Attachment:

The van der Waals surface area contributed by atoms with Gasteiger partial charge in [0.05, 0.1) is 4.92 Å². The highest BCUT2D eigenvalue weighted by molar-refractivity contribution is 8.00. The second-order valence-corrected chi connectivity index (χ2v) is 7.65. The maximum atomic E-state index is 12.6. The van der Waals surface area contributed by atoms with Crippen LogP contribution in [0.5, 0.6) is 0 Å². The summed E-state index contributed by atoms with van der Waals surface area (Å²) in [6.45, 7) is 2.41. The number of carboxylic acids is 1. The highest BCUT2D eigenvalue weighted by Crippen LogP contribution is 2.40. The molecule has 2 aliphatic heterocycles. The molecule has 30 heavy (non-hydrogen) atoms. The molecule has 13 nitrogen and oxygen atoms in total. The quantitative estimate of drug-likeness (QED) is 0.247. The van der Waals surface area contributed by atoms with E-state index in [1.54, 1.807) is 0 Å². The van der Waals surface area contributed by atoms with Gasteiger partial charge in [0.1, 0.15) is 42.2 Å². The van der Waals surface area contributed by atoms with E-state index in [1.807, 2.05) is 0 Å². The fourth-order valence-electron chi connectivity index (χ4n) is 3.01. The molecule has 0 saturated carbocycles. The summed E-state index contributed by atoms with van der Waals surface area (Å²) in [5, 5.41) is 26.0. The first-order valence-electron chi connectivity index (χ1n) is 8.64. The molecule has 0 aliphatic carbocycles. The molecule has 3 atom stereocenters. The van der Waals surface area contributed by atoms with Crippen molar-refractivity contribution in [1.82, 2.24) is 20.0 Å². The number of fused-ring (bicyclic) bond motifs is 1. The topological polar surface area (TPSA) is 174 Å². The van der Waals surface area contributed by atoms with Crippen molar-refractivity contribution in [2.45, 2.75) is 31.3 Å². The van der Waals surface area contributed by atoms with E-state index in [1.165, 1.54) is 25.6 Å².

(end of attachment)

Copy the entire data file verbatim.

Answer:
The van der Waals surface area contributed by atoms with Gasteiger partial charge in [0.05, 0.1) is 4.92 Å². The highest BCUT2D eigenvalue weighted by molar-refractivity contribution is 8.00. The second-order valence-corrected chi connectivity index (χ2v) is 7.65. The maximum atomic E-state index is 12.6. The van der Waals surface area contributed by atoms with Crippen LogP contribution in [0.5, 0.6) is 0 Å². The summed E-state index contributed by atoms with van der Waals surface area (Å²) in [6.45, 7) is 2.41. The number of carboxylic acids is 1. The highest BCUT2D eigenvalue weighted by Crippen LogP contribution is 2.40. The molecule has 2 aliphatic heterocycles. The molecule has 30 heavy (non-hydrogen) atoms. The molecule has 13 nitrogen and oxygen atoms in total. The quantitative estimate of drug-likeness (QED) is 0.247. The van der Waals surface area contributed by atoms with E-state index in [1.54, 1.807) is 0 Å². The van der Waals surface area contributed by atoms with Gasteiger partial charge in [0.1, 0.15) is 42.2 Å². The van der Waals surface area contributed by atoms with E-state index in [1.807, 2.05) is 0 Å². The fourth-order valence-electron chi connectivity index (χ4n) is 3.01. The molecule has 0 saturated carbocycles. The summed E-state index contributed by atoms with van der Waals surface area (Å²) in [5, 5.41) is 26.0. The first-order valence-electron chi connectivity index (χ1n) is 8.64. The molecule has 0 aliphatic carbocycles. The molecule has 3 atom stereocenters. The van der Waals surface area contributed by atoms with Crippen molar-refractivity contribution in [1.82, 2.24) is 20.0 Å². The number of fused-ring (bicyclic) bond motifs is 1. The topological polar surface area (TPSA) is 174 Å². The van der Waals surface area contributed by atoms with Crippen molar-refractivity contribution in [2.45, 2.75) is 31.3 Å². The van der Waals surface area contributed by atoms with E-state index in [1.165, 1.54) is 25.6 Å².